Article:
(The comparison between the case of the lost object in a cemetery and the case of breaking a bone to get the marrow is questionable. The Ran maintains that in the case of the lost object, the Mitzvah is not merely to place the lost object into the hands of the rightful owner. Rather, the Mitzvah is the involvement in returning the lost object from the moment that one finds it and moves towards it to pick it up. That is why one who turns away from the lost object after he sees it transgresses a Mitzvas Aseh (Bava Metzia 26a). In the case of the Korban Pesach, however, the Mitzvah is solely to eat the meat of the Pesach. Efforts that one makes in order to get the meat are not considered part of the fulfillment of the Mitzvah. One must perform an act of eating in order to fulfill the Mitzvah.)
2) TWO COMMANDMENTS IN ONE VERSE -- ONE PLURAL AND ONE SINGULAR
QUESTION: The Gemara discusses the prohibition against taking the meat of the Korban Pesach out of its designated place. The Torah requires that the members appointed to eat from one Korban Pesach eat the Korban together in the same house, and it prohibits them from taking the meat out of the house (Shemos 12:46). The Gemara derives from the verse that one is prohibited from taking the meat of the Korban even from one Chaburah to another Chaburah.
The prohibition against taking the meat of the Korban Pesach out of the house is expressed in the verse, "In one house it shall be eaten. You shall not take (Lo Totzi) any of the meat outside of the house, and you shall not break (Lo Tishberu) any bone in it" (Shemos 12:46).
When the verse teaches the prohibition against taking the meat out of its place, it says, "Lo Totzi," in the singular form. When it teaches the prohibition against breaking a bone, however, it says, "Lo Tishberu," in the plural form. Why does the verse change from the singular form ("Lo Totzi") to the plural form ("Lo Tishberu")?
(a) RAV ZALMAN VOLOZHEN (cited by Sefer Toldos Adam) explains that according to the Yerushalmi, the Torah prohibits one from breaking a bone that has already been broken. However, the Torah does not prohibit one from taking meat of the Korban Pesach to another house if it has already been removed from its original house.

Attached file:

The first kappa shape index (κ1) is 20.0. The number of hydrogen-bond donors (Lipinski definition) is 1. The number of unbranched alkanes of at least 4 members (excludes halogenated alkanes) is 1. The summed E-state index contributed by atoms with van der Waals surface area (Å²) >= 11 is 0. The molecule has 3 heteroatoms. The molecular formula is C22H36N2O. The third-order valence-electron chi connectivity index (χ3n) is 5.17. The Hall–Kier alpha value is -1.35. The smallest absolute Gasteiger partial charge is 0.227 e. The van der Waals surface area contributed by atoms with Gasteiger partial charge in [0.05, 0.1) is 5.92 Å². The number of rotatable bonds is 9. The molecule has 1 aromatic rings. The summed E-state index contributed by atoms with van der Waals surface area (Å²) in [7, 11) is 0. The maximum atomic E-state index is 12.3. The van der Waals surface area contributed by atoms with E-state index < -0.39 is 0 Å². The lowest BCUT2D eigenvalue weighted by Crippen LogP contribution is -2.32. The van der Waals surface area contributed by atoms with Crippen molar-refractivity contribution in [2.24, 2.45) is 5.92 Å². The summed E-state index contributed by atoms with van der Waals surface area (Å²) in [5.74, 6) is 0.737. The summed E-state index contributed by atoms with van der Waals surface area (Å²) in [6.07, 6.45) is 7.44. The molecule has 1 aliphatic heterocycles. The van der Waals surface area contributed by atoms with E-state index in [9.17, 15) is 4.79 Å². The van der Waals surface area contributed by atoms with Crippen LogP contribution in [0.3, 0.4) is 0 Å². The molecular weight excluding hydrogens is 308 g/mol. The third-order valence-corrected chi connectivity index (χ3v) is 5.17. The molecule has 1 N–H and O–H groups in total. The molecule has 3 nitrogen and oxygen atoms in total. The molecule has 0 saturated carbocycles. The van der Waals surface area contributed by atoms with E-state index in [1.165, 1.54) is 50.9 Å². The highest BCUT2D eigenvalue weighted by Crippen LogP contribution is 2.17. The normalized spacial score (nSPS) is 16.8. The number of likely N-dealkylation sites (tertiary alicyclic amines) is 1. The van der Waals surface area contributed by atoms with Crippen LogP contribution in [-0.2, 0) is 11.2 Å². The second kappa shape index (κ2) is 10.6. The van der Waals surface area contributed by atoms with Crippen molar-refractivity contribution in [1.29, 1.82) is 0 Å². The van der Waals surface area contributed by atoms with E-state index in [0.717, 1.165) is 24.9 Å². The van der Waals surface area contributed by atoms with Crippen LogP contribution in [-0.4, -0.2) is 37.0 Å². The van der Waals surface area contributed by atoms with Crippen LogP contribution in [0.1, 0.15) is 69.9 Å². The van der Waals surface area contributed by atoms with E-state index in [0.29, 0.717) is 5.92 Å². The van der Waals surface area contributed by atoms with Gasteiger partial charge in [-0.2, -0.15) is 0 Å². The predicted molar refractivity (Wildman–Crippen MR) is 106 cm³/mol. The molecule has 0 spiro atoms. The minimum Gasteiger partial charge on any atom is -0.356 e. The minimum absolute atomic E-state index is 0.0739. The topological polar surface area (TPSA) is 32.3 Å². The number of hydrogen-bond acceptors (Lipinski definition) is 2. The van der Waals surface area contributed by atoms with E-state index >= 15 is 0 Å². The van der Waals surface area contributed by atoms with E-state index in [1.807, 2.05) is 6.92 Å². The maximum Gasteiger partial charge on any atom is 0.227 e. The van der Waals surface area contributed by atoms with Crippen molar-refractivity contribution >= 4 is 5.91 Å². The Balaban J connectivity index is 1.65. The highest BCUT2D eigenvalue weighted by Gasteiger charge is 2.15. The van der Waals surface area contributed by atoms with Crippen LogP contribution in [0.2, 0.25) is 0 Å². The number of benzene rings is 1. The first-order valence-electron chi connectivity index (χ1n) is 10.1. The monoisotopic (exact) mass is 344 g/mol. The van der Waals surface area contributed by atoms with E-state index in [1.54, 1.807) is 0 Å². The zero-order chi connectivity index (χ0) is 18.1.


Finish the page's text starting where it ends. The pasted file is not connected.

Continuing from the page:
This is why the verse expresses the prohibition against breaking a bone in the plural form. "Lo Tishberu" alludes to the fact that the prohibition applies to more than one person; even if you are the second person to break this bone, you shall not break it.
In contrast, the verse expresses the prohibition against taking the meat out of the house in the singular form, because that prohibition applies only once, to the first person who removes the meat from its place.
(b) The TORAH TEMIMAH gives an ingenious answer based on the Gemara here. Rebbi Ami says that one who takes the meat of the Korban Pesach from one Chaburah to another transgresses the prohibition only when he sets it down. He derives this from the laws of Shabbos. In order to be liable for the Melachah of Hotza'ah on Shabbos (carrying from Reshus ha'Yachid to Reshus ha'Rabim), one must do both an act of Akirah (moving the object from its place) and an act of Hanachah (placing the object to rest). If one does only part of the act of Hotza'ah, he is not liable. The Gemara in Shabbos (92b) derives this law from a verse (Vayikra 4:27) which teaches that in order to be liable for performing a Melachah on Shabbos, one must do the entire Melachah himself. If he does one part of the Melachah and someone else does the rest, neither person is liable, because each person has done only half of the act.
RASHI here (DH d'Avad Lei) explains that this rule applies to all Chiyuvei Chatas and Chiyuvei Kares. It does not apply to Isurei Lav -- except for one, the Lav of "Lo Totzi," the prohibition against taking the meat of the Korban Pesach out of its designated place. Since the Torah calls it a prohibition of "Hotza'ah," it compares it to the prohibition of Hotza'ah of Shabbos, even though the Hotza'ah of the Korban Pesach is only an Isur Lav and the Hotza'ah of Shabbos is a Chiyuv Chatas.